At some point in your career, you might ask “Should I work for myself or not?”
Maybe you are a student starting out. Maybe you have past experience of being an entrepreneur or owning a business. Maybe you’re employed but not being able to create the work-life balance that you crave. Or maybe you already work for yourself, but find that you are working ridiculously long hours for low fees, struggling to balance it all and feeling like getting off the treadmill.
As surveyors, we love what you do, but might not love running a business. And when you don’t have a well-run business, and you don’t have good boundaries around your wellbeing and your personal life, things get messy, disorganised, and your risk of claims increases. So if you’re asking yourself “Should I stay, or should I go?” here are some things that can help you decide.
Firstly, get curious about what has triggered the question. What’s the motivation? In coaching, we often look at triggers and the motivation towards or away from something. If your motivation is away, then you’re more likely to make limiting decisions that are short-lived, and that’s why we end up on yo-yo diets that we never stick to. It becomes too hard to do.
A positive, towards motivation, means that you make small changes that stick. You start having one healthier meal a day, you increase your water, you start taking a short daily walk and it becomes part of your life. You then feel better, and then you’re encouraged to do more.
It’s important to ask yourself truly whether you are running away from a situation. Maybe you don’t like your line manager, or maybe you are scared because someone has told you that you’ll most likely get sued if you become a valuation surveyor, and then you hold back from exploring the possibilities of early-career employment through fear and hearsay. If you start a business for the wrong reasons, you won’t find what you’re looking for, because you’re always looking behind you.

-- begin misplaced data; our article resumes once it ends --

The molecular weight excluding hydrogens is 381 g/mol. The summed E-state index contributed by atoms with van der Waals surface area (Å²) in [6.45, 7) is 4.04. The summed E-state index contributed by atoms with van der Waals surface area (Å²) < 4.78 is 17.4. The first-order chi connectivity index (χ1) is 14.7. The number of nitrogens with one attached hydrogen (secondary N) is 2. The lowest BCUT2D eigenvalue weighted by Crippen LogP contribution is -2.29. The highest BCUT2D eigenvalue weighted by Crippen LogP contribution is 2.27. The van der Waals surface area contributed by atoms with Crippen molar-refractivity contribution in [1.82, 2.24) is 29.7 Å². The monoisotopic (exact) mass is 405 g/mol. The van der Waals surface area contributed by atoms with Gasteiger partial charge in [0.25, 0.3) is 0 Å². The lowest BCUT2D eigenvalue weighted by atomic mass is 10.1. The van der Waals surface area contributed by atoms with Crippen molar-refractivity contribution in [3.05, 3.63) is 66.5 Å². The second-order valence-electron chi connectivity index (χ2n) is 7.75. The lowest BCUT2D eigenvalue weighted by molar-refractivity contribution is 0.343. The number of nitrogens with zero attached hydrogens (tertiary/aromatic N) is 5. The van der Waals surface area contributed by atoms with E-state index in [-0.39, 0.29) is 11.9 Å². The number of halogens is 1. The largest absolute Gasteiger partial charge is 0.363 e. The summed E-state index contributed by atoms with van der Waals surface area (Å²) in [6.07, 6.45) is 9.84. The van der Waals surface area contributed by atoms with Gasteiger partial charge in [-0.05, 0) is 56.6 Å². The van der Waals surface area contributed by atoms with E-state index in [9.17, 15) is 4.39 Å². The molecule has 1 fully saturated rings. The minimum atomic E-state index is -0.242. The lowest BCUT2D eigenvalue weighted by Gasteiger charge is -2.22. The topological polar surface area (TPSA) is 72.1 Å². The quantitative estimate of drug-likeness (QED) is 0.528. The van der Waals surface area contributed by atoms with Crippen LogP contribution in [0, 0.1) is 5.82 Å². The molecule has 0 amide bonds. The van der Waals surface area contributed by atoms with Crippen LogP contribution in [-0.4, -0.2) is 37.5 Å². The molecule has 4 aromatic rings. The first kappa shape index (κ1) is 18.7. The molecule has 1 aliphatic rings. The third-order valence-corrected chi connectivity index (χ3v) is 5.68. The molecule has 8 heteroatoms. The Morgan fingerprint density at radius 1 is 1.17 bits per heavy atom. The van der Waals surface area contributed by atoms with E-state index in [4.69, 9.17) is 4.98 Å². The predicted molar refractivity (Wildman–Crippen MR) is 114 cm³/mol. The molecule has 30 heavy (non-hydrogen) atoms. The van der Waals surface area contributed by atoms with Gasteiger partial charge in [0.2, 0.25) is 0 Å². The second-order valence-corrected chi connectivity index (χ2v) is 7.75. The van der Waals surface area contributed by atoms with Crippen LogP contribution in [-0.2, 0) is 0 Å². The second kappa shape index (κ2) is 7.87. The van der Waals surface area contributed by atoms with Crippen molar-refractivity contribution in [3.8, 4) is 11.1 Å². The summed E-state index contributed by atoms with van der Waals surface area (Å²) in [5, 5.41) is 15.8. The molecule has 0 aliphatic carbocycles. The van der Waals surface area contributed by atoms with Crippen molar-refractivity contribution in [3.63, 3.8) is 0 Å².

Then you need to ask yourself if you can do anything about your current situation. If you woke up tomorrow, and all of your problems were gone, how would you notice? What might be different? That is where your solutions lie, and often we don’t take responsibility for that.
Sometimes it has absolutely nothing to do with working for yourself. It could be that you’ve gotten so worn down by your situation that you can’t see a way forward. You need to know that firstly, you can change the situation, you just haven’t found the solution yet. And until you fix those problems, working for yourself might only exacerbate them.
If you decide that yes, working for yourself is something you want to explore, then the best thing to do is to surround yourself with people that work for themselves. Before I started to work for myself, without even realising it, I had built up a huge network of mostly female entrepreneurs. When I left my corporate job, they helped me find agile and creative ways of working.
Finally, you need to ask yourself if you have enough information to make the decision. It’s important to immerse yourself in learning and personal development. Education in business is key. Ask other people how they got started. Join memberships, attend masterclasses and masterminds. Asking questions and getting curious will help you when the time comes to just do it. And it should feel exciting and the right thing to do.
And if you’re still in training as a student, my suggestion to you with my many years of experience in this industry is that just because you can, doesn’t mean it is wise that you start working for yourself. Surveying is about maturity and experience, and you need to build that up in the volume of property that you see and inspect, and also in picking other surveyors’ brains. Remember that claims can come to you many years down the line. So create a plan, a business vision that includes time working for a corporate for the experience, building up your network and business knowledge, and you’ll be ready to go when the time is right.
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